Startups have fostered a large amount of backlash against the academic side of design research. Asking a 23 year old startup founder to spend a month understanding who his end users are—what frustrates them, what their lives look like, why they would ever use his product—and it’s like asking him to throw away 30 days of development time. Of course, this is a generalization, but I think we can safely say that American startups tend to see very little value in the design thinking happening in academia and in more design-centric parts of the world. Instead, they are concerned with launching and learning. Movements like Lean Startup and Lean User Experience have done an excellent job of emphasizing the importance of customer insight, but at the same time they advocate methods that are often biased, lack rigor, and end up reinforcing shallow assumptions. On the other end of the spectrum, academic design research is often perceived as esoteric and disconnected from real products and services. The motive for academics is usually not profit driven but rather publication driven. 

    The origin of this difference between academia and industry is associated with a paradox found within design, a paradox I think phenomenology can help explain and solve. This book will dedicate an entire chapter to articulating what I’m calling the Designer’s Paradox, which states that problems and solutions evolve together and must be understood together. There will be much more to say about this later, but for now, we might say that treating design problems and solutions as a linear movement (from problem to solution) creates an unnecessary distinction and a false assumption about “where to start.” This is where academics and industry professionals get caught up. One goal of this book is to use phenomenology to reframe the ways we think about problems and solutions. If we can better understand how problems and solutions manifest themselves, we are in a better position to articulate an understanding of design that doesn’t fall into this binary trap.


Phenomenological Design Thinking

    Phenomenological Design Thinking or PDT is a framework that accomplishes a few objectives: 1) it allows us to talk about how a phenomenological groundwork influences design theory and practice; 2) it pushes the evolution of phenomenology to its logical conclusion, from a focus on being to technology to design; and 3) it allows us to formulate a design process that combines both speed and rigor.

    Phenomenology has been through a few important evolutions. Beginning with Edmund Husserl’s formulations of individual experience with the world, his student Martin Heidegger broke quite radically with his teacher and expanded phenomenology into the study of being. Around the same time, Maurice Merleau-Ponty was rethinking phenomenology from the perspective of embodiment. Contemporary philosophers such s Done Ihde, Peter-Paul Verbeek and others who I will cite frequently in the coming pages have focused on Heidegger’s interest in technology and Merlau-Ponty’s interest in the body, to rethink phenomenology yet again as post-phenomenology. This new movement highlights the role of technological objects as the source of insight about the world and our relationship to it (or even if “we” are separate from “it”) along with how embodiment can explain our involvement with tasks, goals, and other people.

    While the history of phenomenology isn’t our focus here, this short introduction should point to the idea that the next stage of this evolution is design-centric. If technology is our means of understanding the world, then the ways in which we design things becomes massively important. In a certain sense, we cannot talk about technology without talking about design. So I am proposing that the next evolution of phenomenology is a sort of Phenomenological Design Thinking. This approach gives post-phenomenology a more purposeful tone, explaining not only what technology is important but also how can can design it. It also provides a new perspective on design thinking, a topic that has seemed to fall out of style in the past few years but still, I believe, provides a lot of excellent theory for designers to put into practice.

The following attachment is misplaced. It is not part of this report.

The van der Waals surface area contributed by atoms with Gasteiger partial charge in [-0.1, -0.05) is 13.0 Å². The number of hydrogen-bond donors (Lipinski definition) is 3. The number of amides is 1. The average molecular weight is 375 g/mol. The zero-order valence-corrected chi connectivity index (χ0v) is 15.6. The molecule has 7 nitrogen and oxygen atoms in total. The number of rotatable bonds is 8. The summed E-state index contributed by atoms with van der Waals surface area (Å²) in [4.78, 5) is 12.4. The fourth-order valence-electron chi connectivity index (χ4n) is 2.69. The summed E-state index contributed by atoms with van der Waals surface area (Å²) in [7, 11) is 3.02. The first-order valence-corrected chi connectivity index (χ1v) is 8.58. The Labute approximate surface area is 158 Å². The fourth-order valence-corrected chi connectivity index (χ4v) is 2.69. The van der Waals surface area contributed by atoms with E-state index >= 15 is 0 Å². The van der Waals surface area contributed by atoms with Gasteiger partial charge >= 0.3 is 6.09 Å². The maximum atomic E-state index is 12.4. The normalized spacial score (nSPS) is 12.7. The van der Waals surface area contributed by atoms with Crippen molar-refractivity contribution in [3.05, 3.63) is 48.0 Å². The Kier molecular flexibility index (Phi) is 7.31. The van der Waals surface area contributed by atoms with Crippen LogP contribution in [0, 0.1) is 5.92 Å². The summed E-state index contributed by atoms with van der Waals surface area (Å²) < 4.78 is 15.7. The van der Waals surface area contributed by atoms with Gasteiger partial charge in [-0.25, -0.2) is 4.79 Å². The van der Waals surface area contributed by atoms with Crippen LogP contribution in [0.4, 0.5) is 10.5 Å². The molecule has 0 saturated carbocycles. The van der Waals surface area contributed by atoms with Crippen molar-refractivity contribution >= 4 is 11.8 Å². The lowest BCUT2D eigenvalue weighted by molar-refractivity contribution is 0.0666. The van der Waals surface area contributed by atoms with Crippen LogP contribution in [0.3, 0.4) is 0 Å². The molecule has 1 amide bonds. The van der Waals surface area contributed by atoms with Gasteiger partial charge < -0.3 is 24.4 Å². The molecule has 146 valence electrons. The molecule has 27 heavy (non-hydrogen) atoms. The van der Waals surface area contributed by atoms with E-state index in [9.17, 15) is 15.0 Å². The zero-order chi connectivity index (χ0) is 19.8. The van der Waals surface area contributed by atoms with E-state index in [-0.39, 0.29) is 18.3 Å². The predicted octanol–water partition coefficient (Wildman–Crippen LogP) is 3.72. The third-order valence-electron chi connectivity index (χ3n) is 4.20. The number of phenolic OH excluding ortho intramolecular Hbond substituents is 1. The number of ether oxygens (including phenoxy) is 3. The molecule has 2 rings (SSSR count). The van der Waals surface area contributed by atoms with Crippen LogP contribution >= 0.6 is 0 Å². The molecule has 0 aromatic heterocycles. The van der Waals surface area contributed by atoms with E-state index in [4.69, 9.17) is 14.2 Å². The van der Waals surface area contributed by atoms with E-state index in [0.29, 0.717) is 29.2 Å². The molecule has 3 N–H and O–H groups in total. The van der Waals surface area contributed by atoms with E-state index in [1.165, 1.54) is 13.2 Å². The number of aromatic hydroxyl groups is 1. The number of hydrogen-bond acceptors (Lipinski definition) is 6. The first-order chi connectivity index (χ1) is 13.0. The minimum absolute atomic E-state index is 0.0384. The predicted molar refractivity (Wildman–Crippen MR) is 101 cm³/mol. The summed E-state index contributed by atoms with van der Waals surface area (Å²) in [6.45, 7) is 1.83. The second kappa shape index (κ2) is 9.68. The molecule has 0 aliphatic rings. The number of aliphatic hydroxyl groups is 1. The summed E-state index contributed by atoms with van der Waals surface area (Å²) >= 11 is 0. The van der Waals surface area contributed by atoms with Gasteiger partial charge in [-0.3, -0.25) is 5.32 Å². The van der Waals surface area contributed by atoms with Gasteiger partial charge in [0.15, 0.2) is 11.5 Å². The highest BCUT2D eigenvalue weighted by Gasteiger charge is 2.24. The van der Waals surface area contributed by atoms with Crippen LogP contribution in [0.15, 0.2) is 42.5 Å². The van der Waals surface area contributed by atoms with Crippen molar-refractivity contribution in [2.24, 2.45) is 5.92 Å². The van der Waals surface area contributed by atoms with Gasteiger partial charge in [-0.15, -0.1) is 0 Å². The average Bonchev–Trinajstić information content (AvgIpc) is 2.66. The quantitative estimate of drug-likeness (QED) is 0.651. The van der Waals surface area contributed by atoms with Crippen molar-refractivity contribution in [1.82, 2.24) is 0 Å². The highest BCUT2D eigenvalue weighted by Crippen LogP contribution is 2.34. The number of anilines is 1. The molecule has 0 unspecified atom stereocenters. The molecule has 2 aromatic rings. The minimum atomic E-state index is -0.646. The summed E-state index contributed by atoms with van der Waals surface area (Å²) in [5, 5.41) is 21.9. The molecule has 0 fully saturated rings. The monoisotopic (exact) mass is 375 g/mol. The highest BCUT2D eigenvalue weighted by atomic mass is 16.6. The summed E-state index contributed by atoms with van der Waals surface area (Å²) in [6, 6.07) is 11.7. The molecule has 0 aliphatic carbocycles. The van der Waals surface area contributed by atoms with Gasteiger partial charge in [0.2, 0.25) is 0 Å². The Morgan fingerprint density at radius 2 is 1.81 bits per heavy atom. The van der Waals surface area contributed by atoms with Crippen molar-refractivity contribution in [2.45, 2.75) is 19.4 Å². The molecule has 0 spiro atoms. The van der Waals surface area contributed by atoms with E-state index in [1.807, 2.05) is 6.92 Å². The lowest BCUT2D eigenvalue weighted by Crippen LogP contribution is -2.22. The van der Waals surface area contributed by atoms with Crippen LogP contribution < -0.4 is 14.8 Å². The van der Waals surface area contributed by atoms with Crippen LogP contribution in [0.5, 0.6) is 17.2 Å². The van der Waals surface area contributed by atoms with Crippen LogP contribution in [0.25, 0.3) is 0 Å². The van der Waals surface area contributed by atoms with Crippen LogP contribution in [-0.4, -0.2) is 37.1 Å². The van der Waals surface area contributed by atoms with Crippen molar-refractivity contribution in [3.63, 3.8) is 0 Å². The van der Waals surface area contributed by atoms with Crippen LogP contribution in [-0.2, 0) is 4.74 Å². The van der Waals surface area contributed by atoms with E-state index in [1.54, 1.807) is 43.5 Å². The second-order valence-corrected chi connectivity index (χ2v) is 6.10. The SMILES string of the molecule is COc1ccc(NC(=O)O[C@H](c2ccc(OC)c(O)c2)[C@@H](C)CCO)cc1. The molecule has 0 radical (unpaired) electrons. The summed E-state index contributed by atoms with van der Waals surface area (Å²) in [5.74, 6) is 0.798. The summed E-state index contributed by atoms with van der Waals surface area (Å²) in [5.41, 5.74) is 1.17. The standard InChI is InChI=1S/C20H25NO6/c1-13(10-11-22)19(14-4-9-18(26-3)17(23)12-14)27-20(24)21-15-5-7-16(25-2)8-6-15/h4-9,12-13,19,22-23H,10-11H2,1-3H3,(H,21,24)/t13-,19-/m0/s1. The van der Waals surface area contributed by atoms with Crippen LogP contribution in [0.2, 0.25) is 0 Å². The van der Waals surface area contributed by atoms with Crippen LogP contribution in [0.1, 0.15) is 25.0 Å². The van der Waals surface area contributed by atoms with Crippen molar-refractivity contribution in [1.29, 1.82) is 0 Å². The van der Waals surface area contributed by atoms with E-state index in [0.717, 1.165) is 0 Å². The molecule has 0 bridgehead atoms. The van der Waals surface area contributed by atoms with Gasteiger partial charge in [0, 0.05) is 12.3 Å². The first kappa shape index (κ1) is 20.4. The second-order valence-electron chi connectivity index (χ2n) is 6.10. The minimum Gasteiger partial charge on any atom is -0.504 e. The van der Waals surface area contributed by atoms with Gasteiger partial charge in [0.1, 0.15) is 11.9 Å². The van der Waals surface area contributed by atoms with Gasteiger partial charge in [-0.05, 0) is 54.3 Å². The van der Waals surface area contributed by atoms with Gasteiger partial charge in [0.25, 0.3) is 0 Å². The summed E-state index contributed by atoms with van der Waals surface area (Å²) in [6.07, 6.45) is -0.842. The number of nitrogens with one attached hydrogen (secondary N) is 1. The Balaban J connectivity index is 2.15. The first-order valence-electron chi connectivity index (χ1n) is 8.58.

As one of the pillars of academic design thinking, Nigel Cross (2006) explained three facets of design research: 

    •    design epistemology – study of designerly ways of knowing 

    •    design praxiology – study of the practices and processes of design 

    •    design phenomenology – study of the form and configuration of artefacts 

While I understand his desire to break these fields apart and define them independently, I want to argue that design phenomenology, as currently defined, is too narrow in focus, and it actually encompasses the other two. With PDT, we can talk about how a phenomenological approach to design thinking would include what Cross calls design praxiology, as the knowledge of artifacts is dependent on how we design and use those artifacts. And if those artifacts embody our understanding of the world, then they will always include a sense of design epistemology. 

        PDT will articulate how philosophy is enacted through design and how the coming-together of design and philosophy contributes to each field. We are at a time in phenomenology when the current formulations need to take action; we need a plan for how to implement this type of thinking about the world within the world. And we are at a time in design when we need strong theoretical foundations on which to build future practice. I hope that PDT and the critical analysis in this book will contribute to that. 


(1) This statement is inspired by an introduction Allan Chochinov gave for Cameron Tonkinwise at a small presentation in New York City. Allan mentioned that Cameron came from background in philosophy before studying design and explained that design is simply “doing philosophy with your hands.” That statement was immediately clear to me and helped frame, clarify, and make conspicuous the objective of this book. But I’d like to go beyond the hands as the key reference point for design. Much of what designers do involves the hands, of course, and the hands are certainly the means through which we interact with the world, but I’d like to argue that designing has intangible aspects as well. Not everything we design takes form in material.


I would greatly appreciate if you take a minute to leave me anonymous feedback. Or email me personally at thomas [at][ designfordasein [dot] com